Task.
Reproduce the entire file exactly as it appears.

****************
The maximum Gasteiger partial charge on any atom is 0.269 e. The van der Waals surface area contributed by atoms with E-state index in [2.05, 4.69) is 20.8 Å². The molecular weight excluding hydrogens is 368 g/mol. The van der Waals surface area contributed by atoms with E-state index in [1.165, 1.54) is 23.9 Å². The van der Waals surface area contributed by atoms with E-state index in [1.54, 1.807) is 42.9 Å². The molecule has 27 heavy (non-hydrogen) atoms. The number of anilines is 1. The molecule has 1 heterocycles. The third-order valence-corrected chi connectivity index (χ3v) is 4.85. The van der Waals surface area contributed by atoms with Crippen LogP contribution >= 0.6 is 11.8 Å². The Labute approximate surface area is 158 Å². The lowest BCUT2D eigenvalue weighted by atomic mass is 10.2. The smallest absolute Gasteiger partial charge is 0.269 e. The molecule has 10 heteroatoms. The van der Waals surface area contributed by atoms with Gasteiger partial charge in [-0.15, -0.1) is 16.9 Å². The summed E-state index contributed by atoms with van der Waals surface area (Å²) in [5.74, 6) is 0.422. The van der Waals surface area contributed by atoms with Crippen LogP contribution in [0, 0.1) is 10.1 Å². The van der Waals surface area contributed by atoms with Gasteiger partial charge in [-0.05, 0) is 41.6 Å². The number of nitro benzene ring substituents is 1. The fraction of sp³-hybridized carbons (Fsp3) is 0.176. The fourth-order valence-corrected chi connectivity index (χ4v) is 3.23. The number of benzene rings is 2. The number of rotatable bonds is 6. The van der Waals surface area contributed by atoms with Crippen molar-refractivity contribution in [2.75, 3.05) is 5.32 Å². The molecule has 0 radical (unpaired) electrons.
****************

The maximum Gasteiger partial charge on any atom is 0.269 e. The van der Waals surface area contributed by atoms with E-state index in [2.05, 4.69) is 20.8 Å². The molecular weight excluding hydrogens is 368 g/mol. The van der Waals surface area contributed by atoms with E-state index in [1.165, 1.54) is 23.9 Å². The van der Waals surface area contributed by atoms with E-state index in [1.54, 1.807) is 42.9 Å². The molecule has 27 heavy (non-hydrogen) atoms. The number of anilines is 1. The molecule has 1 heterocycles. The third-order valence-corrected chi connectivity index (χ3v) is 4.85. The van der Waals surface area contributed by atoms with Crippen LogP contribution >= 0.6 is 11.8 Å². The Labute approximate surface area is 158 Å². The lowest BCUT2D eigenvalue weighted by atomic mass is 10.2. The smallest absolute Gasteiger partial charge is 0.269 e. The molecule has 10 heteroatoms. The van der Waals surface area contributed by atoms with Gasteiger partial charge in [-0.15, -0.1) is 16.9 Å². The summed E-state index contributed by atoms with van der Waals surface area (Å²) in [5.74, 6) is 0.422. The van der Waals surface area contributed by atoms with Crippen LogP contribution in [0, 0.1) is 10.1 Å². The van der Waals surface area contributed by atoms with Gasteiger partial charge in [-0.05, 0) is 41.6 Å². The number of nitro benzene ring substituents is 1. The fraction of sp³-hybridized carbons (Fsp3) is 0.176. The fourth-order valence-corrected chi connectivity index (χ4v) is 3.23. The number of benzene rings is 2. The number of rotatable bonds is 6. The van der Waals surface area contributed by atoms with Crippen molar-refractivity contribution in [2.75, 3.05) is 5.32 Å². The molecule has 0 radical (unpaired) electrons.